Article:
I think it’s important my spirited kids spend time with their grandparents.
Thoughts? — Irene, Coon Rapids
If you’re wondering what to do with your spirited kids this summer, send them to grandma/pa’s and watch your kids (and your parents) bloom — heart, mind and soul!
According to the 2013 U.S. Census Bureau, grandparents represent one-third of the U.S. population, with 1.7 million newly minted grandparents added to the ranks each year. Grandparents.com notes that although today’s grandparents lead busy, fulfilled lives with sports and exercise (43%), volunteering (28%), reading (71%) and work (60%), 72 percent of all grandparents regard being a grandparent as the single-most important and satisfying part of their life.
As Lois Wyse says, “If I had known how wonderful it would be to have grandchildren, I’d have had them first.”
And for kids, having just one wonderful (sit-on-her/his-lap, read-me-a-story, s/he-thinks-I’m-the-best-thing-since-sliced-bread) grandparent is a gift. Why? That love, appreciation and security that a “great” grandparent represents for a child is powerful medicine. It’s what encourages kids to open up to grandma and reach out for those pearls of wisdom that grandpa has sewn into his belt, in a way they may not open up in quite the same way to mom or dad. And grandparents are willing and able to listen from the heart, without flickering so much as an aged eyebrow!
Research concurs. A 2011 AARP survey reports that 80 percent of grandparents chat with their grandchildren at least once a month (whether by phone, e-mail, Skype or text) and those heart-to-hearts covered a range of meaningful kid topics from spirituality to drugs, to bullying, sex and drinking to hopes and dreams for their future. Simply put, a call from grandma is good for our kid’s soul!
Iris says, “When my oldest grandchild turned 11, she didn’t just share those regular stories and jokes, but began confiding in me about personal topics like friendship, body changes and boys. I think she saw me as a neutral party (not her parents) and as someone who had her best interests at heart, combined with the wisdom of (much older!) age. I felt honored she wanted to share her innermost secrets and I like to think that I was able to help. After all, grandma does know best!”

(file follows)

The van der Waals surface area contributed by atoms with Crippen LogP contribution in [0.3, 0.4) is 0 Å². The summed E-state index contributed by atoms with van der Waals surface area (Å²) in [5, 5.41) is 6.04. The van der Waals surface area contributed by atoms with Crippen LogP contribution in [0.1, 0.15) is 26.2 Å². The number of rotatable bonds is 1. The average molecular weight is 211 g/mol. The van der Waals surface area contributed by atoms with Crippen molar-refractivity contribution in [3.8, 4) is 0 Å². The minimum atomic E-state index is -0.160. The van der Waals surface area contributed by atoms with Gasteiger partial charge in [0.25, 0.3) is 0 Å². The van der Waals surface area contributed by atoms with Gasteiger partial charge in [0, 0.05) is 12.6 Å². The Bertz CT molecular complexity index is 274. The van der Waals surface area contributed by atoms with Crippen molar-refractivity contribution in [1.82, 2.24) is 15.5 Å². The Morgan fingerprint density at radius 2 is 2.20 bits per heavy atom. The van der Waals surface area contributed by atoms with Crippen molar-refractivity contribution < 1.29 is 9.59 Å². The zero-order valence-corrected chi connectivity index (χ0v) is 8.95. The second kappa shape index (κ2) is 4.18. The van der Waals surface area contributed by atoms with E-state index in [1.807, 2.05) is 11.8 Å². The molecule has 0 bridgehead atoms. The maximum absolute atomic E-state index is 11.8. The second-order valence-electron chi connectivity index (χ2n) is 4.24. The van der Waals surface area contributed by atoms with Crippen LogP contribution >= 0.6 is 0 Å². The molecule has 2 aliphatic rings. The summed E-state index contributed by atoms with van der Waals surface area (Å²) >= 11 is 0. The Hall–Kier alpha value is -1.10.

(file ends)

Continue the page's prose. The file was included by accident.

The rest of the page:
If loving grandparents are the go-to source of kid wisdom, they also are the keepers of the holy grail of a family’s history, spirituality and culture — a history, spirituality and culture that they want to pass on to their grandkids.
That’s why a visit to grandpa’s often entails a walk down memory lane. And though kids might prefer an afternoon playing Mindcraft, at grandpa’s there’s a chance to scan old family photos, listen to golden-oldie family stories, learn how to make grandma’s famous ravioli recipe and practice grampie’s famous fishing knots. Kids blossom under a grandparent’s watchful eye, and those family history lessons provide kids with a sense of continuity, family pride and identity. And that’s meaningful.
As a 2001 research study by Dr. Marshall Duke and Dr. Robin Fivush of Emory University found, the more children learned about their family’s history, the more confident they were, the more in control of their lives they felt and the more positively they viewed their families. As Bruce Feiler stated in the International New York Times, “The single most-important thing (grandparents)…do for their family may be the simplest of all: develop a strong family narrative.”
Heather says, “When my sister and I moved away from our mom at age 11, we missed her. But my grandparents would tell us funny stories about my mother growing up. It made me laugh, helped me understand more about her and them and made our move more manageable.”
Of course, in some families a dedicated grandparent’s role extends far beyond providing a warm lap and warmer heart, to the provision of daily grandchild care or even raising a grandchild themselves. Though grandparents may question whether they are “too old” to help raise a grandchild, they shouldn’t. As a 2008 research study by Oxford University reveals, all kids need to deal with life changes is a grandparent’s love. Dr. Eirini Flouri notes, “We found that close relationships between grandparents and grandchildren buffered the effects of adverse life events, such as parental separation, because it calmed the children down (and helped to) develop resilience in young people.”